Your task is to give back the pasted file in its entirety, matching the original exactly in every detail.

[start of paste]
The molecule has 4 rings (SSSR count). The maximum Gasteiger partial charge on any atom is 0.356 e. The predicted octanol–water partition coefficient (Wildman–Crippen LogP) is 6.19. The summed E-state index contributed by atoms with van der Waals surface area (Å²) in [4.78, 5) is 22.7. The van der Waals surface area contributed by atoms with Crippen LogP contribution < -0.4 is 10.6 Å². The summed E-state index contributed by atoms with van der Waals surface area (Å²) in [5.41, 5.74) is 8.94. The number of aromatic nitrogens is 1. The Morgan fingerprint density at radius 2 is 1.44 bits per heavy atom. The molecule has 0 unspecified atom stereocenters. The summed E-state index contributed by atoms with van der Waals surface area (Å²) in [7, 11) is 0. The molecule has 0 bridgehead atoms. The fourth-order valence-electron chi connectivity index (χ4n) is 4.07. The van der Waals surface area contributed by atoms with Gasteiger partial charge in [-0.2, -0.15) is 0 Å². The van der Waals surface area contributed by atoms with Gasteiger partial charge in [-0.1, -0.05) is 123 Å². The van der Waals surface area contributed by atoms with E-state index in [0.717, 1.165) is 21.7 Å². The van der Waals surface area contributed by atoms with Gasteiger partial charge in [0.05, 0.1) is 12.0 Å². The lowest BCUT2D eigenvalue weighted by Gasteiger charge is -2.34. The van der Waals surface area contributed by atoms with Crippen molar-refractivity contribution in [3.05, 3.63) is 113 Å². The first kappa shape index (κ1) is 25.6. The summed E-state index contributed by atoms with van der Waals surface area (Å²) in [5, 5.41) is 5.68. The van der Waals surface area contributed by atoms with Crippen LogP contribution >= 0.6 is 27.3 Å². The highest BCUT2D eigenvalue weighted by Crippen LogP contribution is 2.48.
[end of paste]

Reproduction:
The molecule has 4 rings (SSSR count). The maximum Gasteiger partial charge on any atom is 0.356 e. The predicted octanol–water partition coefficient (Wildman–Crippen LogP) is 6.19. The summed E-state index contributed by atoms with van der Waals surface area (Å²) in [4.78, 5) is 22.7. The van der Waals surface area contributed by atoms with Crippen LogP contribution < -0.4 is 10.6 Å². The summed E-state index contributed by atoms with van der Waals surface area (Å²) in [5.41, 5.74) is 8.94. The number of aromatic nitrogens is 1. The Morgan fingerprint density at radius 2 is 1.44 bits per heavy atom. The molecule has 0 unspecified atom stereocenters. The summed E-state index contributed by atoms with van der Waals surface area (Å²) in [7, 11) is 0. The molecule has 0 bridgehead atoms. The fourth-order valence-electron chi connectivity index (χ4n) is 4.07. The van der Waals surface area contributed by atoms with Gasteiger partial charge in [-0.2, -0.15) is 0 Å². The van der Waals surface area contributed by atoms with Gasteiger partial charge in [-0.1, -0.05) is 123 Å². The van der Waals surface area contributed by atoms with E-state index in [0.717, 1.165) is 21.7 Å². The van der Waals surface area contributed by atoms with Gasteiger partial charge in [0.05, 0.1) is 12.0 Å². The lowest BCUT2D eigenvalue weighted by Gasteiger charge is -2.34. The van der Waals surface area contributed by atoms with Crippen molar-refractivity contribution in [3.05, 3.63) is 113 Å². The first kappa shape index (κ1) is 25.6. The summed E-state index contributed by atoms with van der Waals surface area (Å²) in [5, 5.41) is 5.68. The van der Waals surface area contributed by atoms with Crippen LogP contribution >= 0.6 is 27.3 Å². The highest BCUT2D eigenvalue weighted by Crippen LogP contribution is 2.48.